Greater City Providence

Like: Medellí­n Escalator


Photo from the Office of the Mayor, Medellin via Transportation Nation

Medellín, Columbia has installed this escalator as a form of public transit in one of the city’s poorest neighborhoods. As reported by the BBC, the escalator is built in 6 parts and climbs 1,260 feet. Before the $7million project the neighborhood’s residents spent on average a half hour to climb the hill; with the escalator the climb takes 5 minutes.

College Hill anyone?

And don’t forget, the best thing about an escalator is, “An escalator can never break–it can only become stairs. You would never see an ‘Escalator Temporarily Out Of Order’ sign, just ‘Escalator Temporarily Stairs. Sorry for the convenience. We apologize for the fact that you can still get up there.'”

See also: Transportation Nation

Jef Nickerson

Jef is Greater City Providence's co-founder, editor, and publisher. He grew up on Cape Cod and lived in Boston; Portland, Maine; and New York before settling in Providence. In addition to urbanism, Jef is interested in art, design, and ice cream. Please feel free to contact Jef if you have any question or comments about Greater City Providence.


  • This makes me realize that I don’t think I have ever seen an outdoor escalator. I think the closest I have seen are ones going down into metro stops like in DC but those are covered if not fully enclosed.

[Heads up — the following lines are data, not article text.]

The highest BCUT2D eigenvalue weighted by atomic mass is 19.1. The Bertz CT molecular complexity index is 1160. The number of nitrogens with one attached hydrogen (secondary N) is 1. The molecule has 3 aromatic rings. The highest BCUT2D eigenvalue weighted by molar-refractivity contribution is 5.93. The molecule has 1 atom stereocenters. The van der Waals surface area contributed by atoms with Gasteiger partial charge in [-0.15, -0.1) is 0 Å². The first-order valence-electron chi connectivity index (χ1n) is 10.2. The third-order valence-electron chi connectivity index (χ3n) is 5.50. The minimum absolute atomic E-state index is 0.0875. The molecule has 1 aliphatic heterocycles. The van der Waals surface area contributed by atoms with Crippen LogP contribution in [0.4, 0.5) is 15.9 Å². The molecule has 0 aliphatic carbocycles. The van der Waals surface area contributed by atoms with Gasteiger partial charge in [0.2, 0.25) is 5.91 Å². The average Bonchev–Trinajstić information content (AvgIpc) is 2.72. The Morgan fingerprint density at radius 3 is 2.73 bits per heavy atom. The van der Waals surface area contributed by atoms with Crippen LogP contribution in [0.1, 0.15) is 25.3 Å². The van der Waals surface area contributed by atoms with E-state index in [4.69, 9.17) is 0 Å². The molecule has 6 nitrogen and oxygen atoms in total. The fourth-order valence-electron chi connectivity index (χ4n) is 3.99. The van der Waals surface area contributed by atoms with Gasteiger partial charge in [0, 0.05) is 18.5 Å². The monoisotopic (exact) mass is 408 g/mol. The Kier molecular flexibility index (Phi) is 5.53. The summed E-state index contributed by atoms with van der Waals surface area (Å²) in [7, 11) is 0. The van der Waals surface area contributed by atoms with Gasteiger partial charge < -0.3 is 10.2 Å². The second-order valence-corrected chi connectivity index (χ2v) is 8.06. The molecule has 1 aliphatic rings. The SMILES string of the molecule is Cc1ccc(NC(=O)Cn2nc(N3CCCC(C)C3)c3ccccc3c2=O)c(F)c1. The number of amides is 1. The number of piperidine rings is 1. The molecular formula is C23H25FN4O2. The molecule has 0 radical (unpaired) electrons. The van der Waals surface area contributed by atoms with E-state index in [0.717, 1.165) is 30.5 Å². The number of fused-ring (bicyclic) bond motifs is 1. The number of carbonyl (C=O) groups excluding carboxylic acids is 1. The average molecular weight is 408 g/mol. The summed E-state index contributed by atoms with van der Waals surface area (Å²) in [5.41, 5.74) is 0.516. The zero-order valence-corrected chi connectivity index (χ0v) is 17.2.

I wonder if they break down a lot more or have maintenance problems outdoors.

  • I think the Pittsburgh Zoo has/had and outdoor one. I remember a big one there going up to the zoo from the parking lot, but that was many, many years ago (some time in the 80’s).

    Also, ski resorts have “magic carpets” which are basically conveyor belts going up the bunny slope for the beginners. Those are exposed to the elements (and often covered in snow). I am pretty sure they can weatherproof an escalator.

  • Las Vegas has outdoor sidewalk escalators to reach pedestrian bridges over various intersections of Las Vegas Blvd. But then it doesn’t rain often in Vegas.

  • I was just in DC and they had signs up saying they’re going to cover the metro entrances because the escalators weren’t designed to be exposed to the elements.

  • Looking at the Google satellite image of the Pittsburgh Zoo, I can see where the escalator is and it’s now covered (though it definitely was not when I was a kid).

    It’s quite possible to make an escalator that can be exposed to the elements. However, in a city like ours where we get ice and snow and rain, how safe would it be? It couldn’t be a standard metal step because those would be too slippery in rain, ice, or snow.

  • DC Metro is notorious for having their escalators not working, made all the more annoying for Washingtonians because their subway stations are like 2 miles below the surface of the Earth.

    When you think about it, even if covered, escalators need to be weather resistant, people drag in water and mud from rain and snow on their shoes even if the escalator is indoors. In WMATA’s case it may be that they hope covering the escalators will reduce the frequency of repairs, but they will still be exposed to water and mud through the feet of the people using them.

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